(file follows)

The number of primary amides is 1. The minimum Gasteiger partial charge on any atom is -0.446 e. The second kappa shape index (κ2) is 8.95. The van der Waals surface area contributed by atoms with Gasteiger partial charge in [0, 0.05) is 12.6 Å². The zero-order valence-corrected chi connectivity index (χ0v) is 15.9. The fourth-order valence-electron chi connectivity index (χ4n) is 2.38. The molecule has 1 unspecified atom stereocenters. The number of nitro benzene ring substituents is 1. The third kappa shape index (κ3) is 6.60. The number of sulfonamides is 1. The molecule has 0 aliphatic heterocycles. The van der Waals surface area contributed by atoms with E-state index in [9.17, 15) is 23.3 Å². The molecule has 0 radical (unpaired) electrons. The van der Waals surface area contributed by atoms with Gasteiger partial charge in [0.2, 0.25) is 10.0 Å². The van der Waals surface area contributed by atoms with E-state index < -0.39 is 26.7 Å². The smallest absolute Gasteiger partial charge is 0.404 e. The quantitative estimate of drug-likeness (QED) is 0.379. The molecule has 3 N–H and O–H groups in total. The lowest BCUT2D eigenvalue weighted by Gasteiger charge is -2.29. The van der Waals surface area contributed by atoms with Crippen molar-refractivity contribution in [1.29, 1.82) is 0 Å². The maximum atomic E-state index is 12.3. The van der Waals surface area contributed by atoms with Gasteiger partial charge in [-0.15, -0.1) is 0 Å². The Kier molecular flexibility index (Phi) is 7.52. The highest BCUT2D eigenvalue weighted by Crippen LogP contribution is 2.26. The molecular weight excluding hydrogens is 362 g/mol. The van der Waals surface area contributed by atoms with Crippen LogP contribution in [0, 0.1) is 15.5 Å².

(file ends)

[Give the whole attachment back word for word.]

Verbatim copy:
The number of primary amides is 1. The minimum Gasteiger partial charge on any atom is -0.446 e. The second kappa shape index (κ2) is 8.95. The van der Waals surface area contributed by atoms with Gasteiger partial charge in [0, 0.05) is 12.6 Å². The zero-order valence-corrected chi connectivity index (χ0v) is 15.9. The fourth-order valence-electron chi connectivity index (χ4n) is 2.38. The molecule has 1 unspecified atom stereocenters. The number of nitro benzene ring substituents is 1. The third kappa shape index (κ3) is 6.60. The number of sulfonamides is 1. The molecule has 0 aliphatic heterocycles. The van der Waals surface area contributed by atoms with E-state index in [9.17, 15) is 23.3 Å². The molecule has 0 radical (unpaired) electrons. The van der Waals surface area contributed by atoms with Gasteiger partial charge in [0.2, 0.25) is 10.0 Å². The van der Waals surface area contributed by atoms with E-state index < -0.39 is 26.7 Å². The smallest absolute Gasteiger partial charge is 0.404 e. The quantitative estimate of drug-likeness (QED) is 0.379. The molecule has 3 N–H and O–H groups in total. The lowest BCUT2D eigenvalue weighted by Gasteiger charge is -2.29. The van der Waals surface area contributed by atoms with Crippen molar-refractivity contribution in [1.29, 1.82) is 0 Å². The maximum atomic E-state index is 12.3. The van der Waals surface area contributed by atoms with Gasteiger partial charge in [-0.15, -0.1) is 0 Å². The Kier molecular flexibility index (Phi) is 7.52. The highest BCUT2D eigenvalue weighted by Crippen LogP contribution is 2.26. The molecular weight excluding hydrogens is 362 g/mol. The van der Waals surface area contributed by atoms with Crippen LogP contribution in [0, 0.1) is 15.5 Å².